The human body adjusts its temperature to the environment, and environmental conditions like heat and cold can have a major effect. In extremely hot temperatures, our body's natural cooling system kicks in and works hard to maintain a healthy internal temperature - however, if it is particularly hot or humid, this process can be hindered and our body temperature can rise faster than usual. Similarly, being exposed to cold temperatures forces our body to work hard in order to produce extra warmth so we don't become too cold; when these efforts fail due to prolonged exposure, our body temperature drops below normal. It is important for us to take caution and pay close attention to changes in environmental weather in order to ensure we avoid any serious health issues such as heat stroke or hypothermia.

Body Temperature and COVID-19

It is well known that humans have an average body temperature of 98.6 degrees Fahrenheit or 37 Celsius. Knowing this, it can be a helpful indicator as to whether or not one might have contracted COVID-19, especially since fever and chills are two early symptoms that may present in those infected. If your normal body temperature rises above the average temperature reading, consider seeking medical advice as it could be indicative that you may have the virus. However, it should also be taken into account that other possible conditions such as the common cold and flu can cause elevated temperatures. It is always important to be aware of symptoms regardless of your body’s temperature so you continue to remain safe and healthy.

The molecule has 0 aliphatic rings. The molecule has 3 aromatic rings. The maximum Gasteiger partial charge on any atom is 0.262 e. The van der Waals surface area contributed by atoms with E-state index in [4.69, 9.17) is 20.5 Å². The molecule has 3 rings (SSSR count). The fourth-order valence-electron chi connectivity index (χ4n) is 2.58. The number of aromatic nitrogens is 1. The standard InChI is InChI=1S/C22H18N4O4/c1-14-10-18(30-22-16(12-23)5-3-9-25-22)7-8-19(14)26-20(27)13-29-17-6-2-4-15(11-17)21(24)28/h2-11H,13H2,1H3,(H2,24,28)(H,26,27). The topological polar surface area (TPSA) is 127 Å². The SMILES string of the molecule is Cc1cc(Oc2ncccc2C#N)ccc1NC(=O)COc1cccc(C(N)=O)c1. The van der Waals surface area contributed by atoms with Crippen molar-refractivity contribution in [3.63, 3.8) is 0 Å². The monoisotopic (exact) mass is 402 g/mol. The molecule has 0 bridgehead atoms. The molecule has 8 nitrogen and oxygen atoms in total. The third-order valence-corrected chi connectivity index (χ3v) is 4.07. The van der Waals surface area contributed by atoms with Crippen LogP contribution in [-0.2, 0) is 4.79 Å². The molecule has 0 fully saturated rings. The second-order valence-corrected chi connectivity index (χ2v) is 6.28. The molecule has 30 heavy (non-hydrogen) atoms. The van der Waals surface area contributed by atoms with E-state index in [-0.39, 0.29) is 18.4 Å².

Each body cell has its own Temperature

It may come as a surprise to some, but each cell in the human body has its own regulated temperature. This is largely due to the relatively high metabolic rate and energy consumption within the cell, which creates localized heat build-up. While it may be difficult for us to sense this heating on a cellular level - let alone regulate it - it does have implications for our overall health, particularly that of our internal organs. For example, after being exposed to extreme temperatures or food poisoning toxins, cells can become damaged thereby disrupting a number of physiological processes. The temperature of individual cells therefore plays an important role in our overall health and wellbeing.

The body Temperature of a new-born baby is About 97 Degrees Fahrenheit

A newborn baby’s body temperature can be an important indicator of their overall health and wellbeing after birth. On average, normal body temperature for a newborn is 97 degrees Fahrenheit, although it’s worth noting that the range can vary slightly depending on the individual. A lower-than-normal body temperature may be a sign of hypothermia and in such cases, immediate attention should be sought from a medical professional. Conversely, if your newborn's temperature is higher than normal then it could be an indication of infection or illness. If in doubt, always consult your paediatrician to ensure your little one’s health is being taken care of properly.


From the effects of exercise on body temperature to how it varies by gender, we've covered some fascinating facts about human body temperature. It's amazing to think that something as simple as a few degrees can have such an impact on our health and wellbeing. Knowledge is power, so educate yourself on the subject and always keep your own individual needs in mind when monitoring your body temperature.